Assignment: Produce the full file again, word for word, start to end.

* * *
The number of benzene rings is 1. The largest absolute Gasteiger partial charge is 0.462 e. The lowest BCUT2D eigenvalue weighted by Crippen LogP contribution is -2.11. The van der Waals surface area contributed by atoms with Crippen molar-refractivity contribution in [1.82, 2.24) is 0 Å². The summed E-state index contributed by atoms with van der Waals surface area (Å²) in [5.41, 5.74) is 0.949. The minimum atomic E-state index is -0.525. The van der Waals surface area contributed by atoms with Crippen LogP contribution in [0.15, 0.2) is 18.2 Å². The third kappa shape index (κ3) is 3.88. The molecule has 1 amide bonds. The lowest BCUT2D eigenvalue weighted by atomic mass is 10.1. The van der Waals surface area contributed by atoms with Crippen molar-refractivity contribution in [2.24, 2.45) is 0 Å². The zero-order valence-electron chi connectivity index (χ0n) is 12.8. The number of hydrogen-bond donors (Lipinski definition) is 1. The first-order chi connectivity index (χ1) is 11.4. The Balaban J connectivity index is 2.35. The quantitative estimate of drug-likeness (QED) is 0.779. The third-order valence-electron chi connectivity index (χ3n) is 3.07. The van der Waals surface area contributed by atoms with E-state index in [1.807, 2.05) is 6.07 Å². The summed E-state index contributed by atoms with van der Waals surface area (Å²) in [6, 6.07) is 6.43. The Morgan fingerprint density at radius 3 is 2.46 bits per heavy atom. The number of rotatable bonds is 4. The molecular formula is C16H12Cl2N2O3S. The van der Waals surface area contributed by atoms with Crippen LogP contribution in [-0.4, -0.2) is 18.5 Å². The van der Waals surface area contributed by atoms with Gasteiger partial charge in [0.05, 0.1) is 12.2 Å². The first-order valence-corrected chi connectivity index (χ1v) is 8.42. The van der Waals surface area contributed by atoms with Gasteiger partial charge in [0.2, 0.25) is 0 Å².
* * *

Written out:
The number of benzene rings is 1. The largest absolute Gasteiger partial charge is 0.462 e. The lowest BCUT2D eigenvalue weighted by Crippen LogP contribution is -2.11. The van der Waals surface area contributed by atoms with Crippen molar-refractivity contribution in [1.82, 2.24) is 0 Å². The summed E-state index contributed by atoms with van der Waals surface area (Å²) in [5.41, 5.74) is 0.949. The minimum atomic E-state index is -0.525. The van der Waals surface area contributed by atoms with Crippen LogP contribution in [0.15, 0.2) is 18.2 Å². The third kappa shape index (κ3) is 3.88. The molecule has 1 amide bonds. The lowest BCUT2D eigenvalue weighted by atomic mass is 10.1. The van der Waals surface area contributed by atoms with Crippen molar-refractivity contribution in [2.24, 2.45) is 0 Å². The zero-order valence-electron chi connectivity index (χ0n) is 12.8. The number of hydrogen-bond donors (Lipinski definition) is 1. The first-order chi connectivity index (χ1) is 11.4. The Balaban J connectivity index is 2.35. The quantitative estimate of drug-likeness (QED) is 0.779. The third-order valence-electron chi connectivity index (χ3n) is 3.07. The van der Waals surface area contributed by atoms with E-state index in [1.807, 2.05) is 6.07 Å². The summed E-state index contributed by atoms with van der Waals surface area (Å²) in [6, 6.07) is 6.43. The Morgan fingerprint density at radius 3 is 2.46 bits per heavy atom. The number of rotatable bonds is 4. The molecular formula is C16H12Cl2N2O3S. The van der Waals surface area contributed by atoms with Crippen LogP contribution in [-0.4, -0.2) is 18.5 Å². The van der Waals surface area contributed by atoms with Gasteiger partial charge in [0.05, 0.1) is 12.2 Å². The first-order valence-corrected chi connectivity index (χ1v) is 8.42. The van der Waals surface area contributed by atoms with Gasteiger partial charge in [0.2, 0.25) is 0 Å².